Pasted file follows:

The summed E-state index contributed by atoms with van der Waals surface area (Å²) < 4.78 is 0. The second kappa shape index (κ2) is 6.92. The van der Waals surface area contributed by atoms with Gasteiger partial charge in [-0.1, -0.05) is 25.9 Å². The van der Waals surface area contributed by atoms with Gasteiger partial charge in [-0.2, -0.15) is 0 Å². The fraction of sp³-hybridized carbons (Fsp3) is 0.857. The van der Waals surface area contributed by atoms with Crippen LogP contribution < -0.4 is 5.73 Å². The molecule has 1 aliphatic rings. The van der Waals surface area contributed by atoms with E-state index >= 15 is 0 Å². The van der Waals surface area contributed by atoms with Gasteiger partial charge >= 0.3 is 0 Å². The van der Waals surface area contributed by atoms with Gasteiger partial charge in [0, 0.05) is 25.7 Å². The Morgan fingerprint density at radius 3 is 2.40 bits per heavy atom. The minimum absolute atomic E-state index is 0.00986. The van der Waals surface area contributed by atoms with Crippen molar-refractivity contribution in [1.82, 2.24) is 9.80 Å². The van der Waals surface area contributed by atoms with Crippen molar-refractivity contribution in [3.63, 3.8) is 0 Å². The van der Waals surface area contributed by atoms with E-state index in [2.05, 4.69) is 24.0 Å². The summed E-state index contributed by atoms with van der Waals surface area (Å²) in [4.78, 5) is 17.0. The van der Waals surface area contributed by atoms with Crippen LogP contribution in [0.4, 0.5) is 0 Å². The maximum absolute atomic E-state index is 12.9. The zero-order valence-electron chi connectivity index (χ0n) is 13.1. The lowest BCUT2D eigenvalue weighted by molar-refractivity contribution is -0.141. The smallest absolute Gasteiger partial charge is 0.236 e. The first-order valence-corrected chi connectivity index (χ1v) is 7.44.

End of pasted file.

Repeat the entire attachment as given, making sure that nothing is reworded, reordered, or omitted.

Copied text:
The summed E-state index contributed by atoms with van der Waals surface area (Å²) < 4.78 is 0. The second kappa shape index (κ2) is 6.92. The van der Waals surface area contributed by atoms with Gasteiger partial charge in [-0.1, -0.05) is 25.9 Å². The van der Waals surface area contributed by atoms with Gasteiger partial charge in [-0.2, -0.15) is 0 Å². The fraction of sp³-hybridized carbons (Fsp3) is 0.857. The van der Waals surface area contributed by atoms with Crippen LogP contribution < -0.4 is 5.73 Å². The molecule has 1 aliphatic rings. The van der Waals surface area contributed by atoms with E-state index >= 15 is 0 Å². The van der Waals surface area contributed by atoms with Gasteiger partial charge >= 0.3 is 0 Å². The van der Waals surface area contributed by atoms with Gasteiger partial charge in [0, 0.05) is 25.7 Å². The Morgan fingerprint density at radius 3 is 2.40 bits per heavy atom. The minimum absolute atomic E-state index is 0.00986. The van der Waals surface area contributed by atoms with Crippen molar-refractivity contribution in [1.82, 2.24) is 9.80 Å². The van der Waals surface area contributed by atoms with Crippen molar-refractivity contribution in [3.63, 3.8) is 0 Å². The van der Waals surface area contributed by atoms with E-state index in [2.05, 4.69) is 24.0 Å². The summed E-state index contributed by atoms with van der Waals surface area (Å²) in [4.78, 5) is 17.0. The van der Waals surface area contributed by atoms with Crippen LogP contribution in [0.4, 0.5) is 0 Å². The maximum absolute atomic E-state index is 12.9. The zero-order valence-electron chi connectivity index (χ0n) is 13.1. The lowest BCUT2D eigenvalue weighted by molar-refractivity contribution is -0.141. The smallest absolute Gasteiger partial charge is 0.236 e. The first-order valence-corrected chi connectivity index (χ1v) is 7.44.